Monday, June 30, 2008

On All-Star Selections

I'm afraid I must respectfully disagree with Joe Sheehan, of Baseball Prospectus.

Mr. Sheehan's take on the All-Star game is that the starters at each position should be the established, demonstrated best at their positions, as demonstrated over several years. No flashes in the pan for him, no first-half wonders, no good guys who've kicked it into overdrive, no nuthin'. Just the proven best, even if their performance this year isn't quite up to the level of some other guys who are hitting the bejesus out of the ball this time around.

It's an interesting take, and one with a lot to recommend it. On the other hand, there's something to it that doesn't quite jibe for me. Maybe it's the underlying notion of wait your turn, the spectacle of All Star Game voting as some sort of vast Confucian meritocracy where you can only advance through proper forms and examinations and the timely deaths of those ahead of you.

And that, to me, isn't what the All-Star Game is about. Yes, I want the best at every position, but at the same time I want the game to reflect some of the magic and unpredictability of baseball itself. I want to see the guys having that one magical year get rewarded because they've already rewarded us, as fans, by doing things we never would have expected them to do. I want to see the career year guy have his moment in the sun on the big stage, so he can tell his grandkids that he was there with the A-Rods and Pujolses and, for that one night, he absolutely belonged there.

This, then, is where the game of baseball and the sport of baseball intersect and conflict. The sport dictates the cold-hearted calculation of who'll give your side the best chance to win. The game suggests a blunter edge to Occam's Razor; which players' inclusion will make the game most enjoyable to watch for both on-field and off-field reasons?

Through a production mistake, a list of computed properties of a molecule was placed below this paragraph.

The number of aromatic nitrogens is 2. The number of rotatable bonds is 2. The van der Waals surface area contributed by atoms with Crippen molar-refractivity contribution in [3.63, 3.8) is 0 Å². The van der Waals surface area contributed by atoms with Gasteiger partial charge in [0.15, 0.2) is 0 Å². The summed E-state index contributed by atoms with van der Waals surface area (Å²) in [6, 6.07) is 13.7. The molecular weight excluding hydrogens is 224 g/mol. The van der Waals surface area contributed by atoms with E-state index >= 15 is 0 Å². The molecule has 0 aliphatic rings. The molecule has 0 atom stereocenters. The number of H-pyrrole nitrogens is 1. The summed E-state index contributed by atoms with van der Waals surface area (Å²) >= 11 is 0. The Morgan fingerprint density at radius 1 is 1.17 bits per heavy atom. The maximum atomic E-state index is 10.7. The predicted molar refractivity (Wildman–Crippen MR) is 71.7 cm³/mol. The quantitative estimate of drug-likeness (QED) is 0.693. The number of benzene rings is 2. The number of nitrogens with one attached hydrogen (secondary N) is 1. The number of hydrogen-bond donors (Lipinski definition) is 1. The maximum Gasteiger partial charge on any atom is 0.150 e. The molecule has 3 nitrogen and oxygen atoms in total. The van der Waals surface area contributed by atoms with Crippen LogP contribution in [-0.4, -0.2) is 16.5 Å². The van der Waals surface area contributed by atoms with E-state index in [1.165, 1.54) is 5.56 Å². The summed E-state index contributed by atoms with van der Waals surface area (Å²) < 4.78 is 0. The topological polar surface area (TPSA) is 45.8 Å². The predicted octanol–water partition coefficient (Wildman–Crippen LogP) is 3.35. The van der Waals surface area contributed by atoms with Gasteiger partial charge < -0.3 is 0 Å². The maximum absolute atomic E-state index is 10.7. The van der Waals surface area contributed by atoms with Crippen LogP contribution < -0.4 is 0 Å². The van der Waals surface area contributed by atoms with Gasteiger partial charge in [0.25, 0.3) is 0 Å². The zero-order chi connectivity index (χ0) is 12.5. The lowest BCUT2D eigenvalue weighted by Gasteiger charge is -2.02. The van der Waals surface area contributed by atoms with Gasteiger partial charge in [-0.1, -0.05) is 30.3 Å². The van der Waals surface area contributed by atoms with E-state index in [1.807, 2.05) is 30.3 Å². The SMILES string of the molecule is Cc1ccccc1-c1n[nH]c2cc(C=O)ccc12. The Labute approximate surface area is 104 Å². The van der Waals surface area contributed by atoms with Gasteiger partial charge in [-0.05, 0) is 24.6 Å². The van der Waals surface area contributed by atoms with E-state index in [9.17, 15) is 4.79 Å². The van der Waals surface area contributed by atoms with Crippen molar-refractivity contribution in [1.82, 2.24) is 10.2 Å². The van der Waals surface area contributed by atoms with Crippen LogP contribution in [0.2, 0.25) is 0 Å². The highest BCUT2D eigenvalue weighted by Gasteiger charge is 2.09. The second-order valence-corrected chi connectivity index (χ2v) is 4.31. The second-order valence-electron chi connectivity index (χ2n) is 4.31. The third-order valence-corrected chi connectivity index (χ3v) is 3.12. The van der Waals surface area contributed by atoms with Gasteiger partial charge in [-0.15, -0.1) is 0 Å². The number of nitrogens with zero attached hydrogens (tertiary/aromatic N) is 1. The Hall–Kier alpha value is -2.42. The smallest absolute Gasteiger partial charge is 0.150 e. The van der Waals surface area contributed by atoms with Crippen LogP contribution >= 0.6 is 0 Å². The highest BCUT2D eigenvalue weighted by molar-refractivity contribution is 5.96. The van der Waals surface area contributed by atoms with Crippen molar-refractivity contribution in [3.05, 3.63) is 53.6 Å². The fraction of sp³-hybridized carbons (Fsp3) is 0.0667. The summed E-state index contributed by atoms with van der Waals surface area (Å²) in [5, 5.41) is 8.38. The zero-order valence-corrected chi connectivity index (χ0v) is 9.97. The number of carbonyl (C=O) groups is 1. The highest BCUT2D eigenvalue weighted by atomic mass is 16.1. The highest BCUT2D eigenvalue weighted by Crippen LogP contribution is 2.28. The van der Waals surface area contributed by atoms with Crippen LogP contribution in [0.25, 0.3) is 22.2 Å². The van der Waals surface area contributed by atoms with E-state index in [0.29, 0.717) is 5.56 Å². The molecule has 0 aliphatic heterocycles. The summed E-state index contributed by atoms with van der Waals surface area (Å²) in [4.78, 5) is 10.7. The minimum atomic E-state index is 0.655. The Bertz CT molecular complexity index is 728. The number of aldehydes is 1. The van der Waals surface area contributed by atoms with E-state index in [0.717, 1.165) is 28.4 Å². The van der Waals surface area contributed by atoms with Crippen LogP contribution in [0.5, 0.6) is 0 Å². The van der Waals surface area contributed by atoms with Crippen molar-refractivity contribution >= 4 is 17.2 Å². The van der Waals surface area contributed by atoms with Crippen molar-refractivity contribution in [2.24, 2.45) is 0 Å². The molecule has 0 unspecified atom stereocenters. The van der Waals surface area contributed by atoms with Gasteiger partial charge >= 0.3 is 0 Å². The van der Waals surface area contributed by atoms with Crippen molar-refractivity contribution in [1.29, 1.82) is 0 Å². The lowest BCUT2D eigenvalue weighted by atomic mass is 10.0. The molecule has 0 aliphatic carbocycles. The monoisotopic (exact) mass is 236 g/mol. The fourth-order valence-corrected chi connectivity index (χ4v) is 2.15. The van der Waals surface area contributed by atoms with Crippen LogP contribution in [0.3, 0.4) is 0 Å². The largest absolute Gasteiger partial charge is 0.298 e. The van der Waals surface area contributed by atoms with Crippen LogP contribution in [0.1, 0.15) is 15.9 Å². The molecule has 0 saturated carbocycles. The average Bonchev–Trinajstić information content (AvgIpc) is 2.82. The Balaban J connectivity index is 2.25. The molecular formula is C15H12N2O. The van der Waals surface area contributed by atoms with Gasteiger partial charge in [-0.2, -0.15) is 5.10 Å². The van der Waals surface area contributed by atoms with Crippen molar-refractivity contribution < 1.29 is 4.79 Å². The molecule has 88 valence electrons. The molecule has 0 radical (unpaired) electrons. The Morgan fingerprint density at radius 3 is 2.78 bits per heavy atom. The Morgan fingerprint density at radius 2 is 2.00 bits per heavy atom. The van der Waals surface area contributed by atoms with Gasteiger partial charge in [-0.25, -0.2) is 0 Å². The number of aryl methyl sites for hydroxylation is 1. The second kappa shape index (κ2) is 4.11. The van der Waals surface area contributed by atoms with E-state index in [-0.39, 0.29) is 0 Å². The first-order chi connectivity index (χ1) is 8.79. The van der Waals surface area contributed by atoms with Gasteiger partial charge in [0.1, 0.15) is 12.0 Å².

For all the immense benefits of sophisticated performance metrics, there remains a cloak of myth and legend that must remain wrapped around the game for it to maintain its appeal. By all means, let's get better player evaluation metrics in place. Let's get to a place where rosters are built more efficiently, where worthy players get a shot based on merit, where we have fewer young arms shredded by ignorance and the insane desire for gumption. But let's not lose sight of the fact that there are times when it's the least likely guys, the Howard Ehmkes and Sandy Amoroses and Marty Bystroms of the world that give the game it's most memorable moments, its deepest and truest magic.

So by all means, let's run the best guys out there for the All-Star Game. But let's save a few spots for the guys having magical years, for those roman candle careers that are just as much a part of the game, for the unlikely faces we're cheering even harder for because familiarity with the Jeff Kents of the world does breed that little bit of, if not contempt, then at least ennui.

So maybe he shouldn't start, but let's save a place for Ryan Ludwick on the bench, and let him get an inning in. Save a spot in the American League pen for George Sherrill, because he's living the dream to the fullest and doing it as well as could be imagined. Maybe twenty years from now, scholars of the game will look at the Ludwick vs Sherrill AB in the archives of the sport and wonder what the hell those guys were doing there, but right now, we understand. We know. And we'll cheer, no matter how it comes out.

Saturday, June 28, 2008


In his take on the Ed Wade/Shawn Chacon situation, ken Rosenthal made reference to Wade's supposedly well-known temper.

When Wade was in Philadelphia, he was generally portrayed as a sort of mild-mannered bumbler, and the temper was nowhere in evidence in the local media coverage.

It's just interesting, that's all.

Friday, June 27, 2008


Terry Bradshaw admitted using steroids while playing for the mid-70's Pittsburgh Steelers, a team with more pharmacological issues than a retirement complex in Boca.

And horse steroids are in the news, with Big Brown's owner getting suspended and his trainer vowing to get his horses off drugs.

There's a joke in there somewhere, but I'm not the one to make it.

Thursday, June 26, 2008

Asteroid Power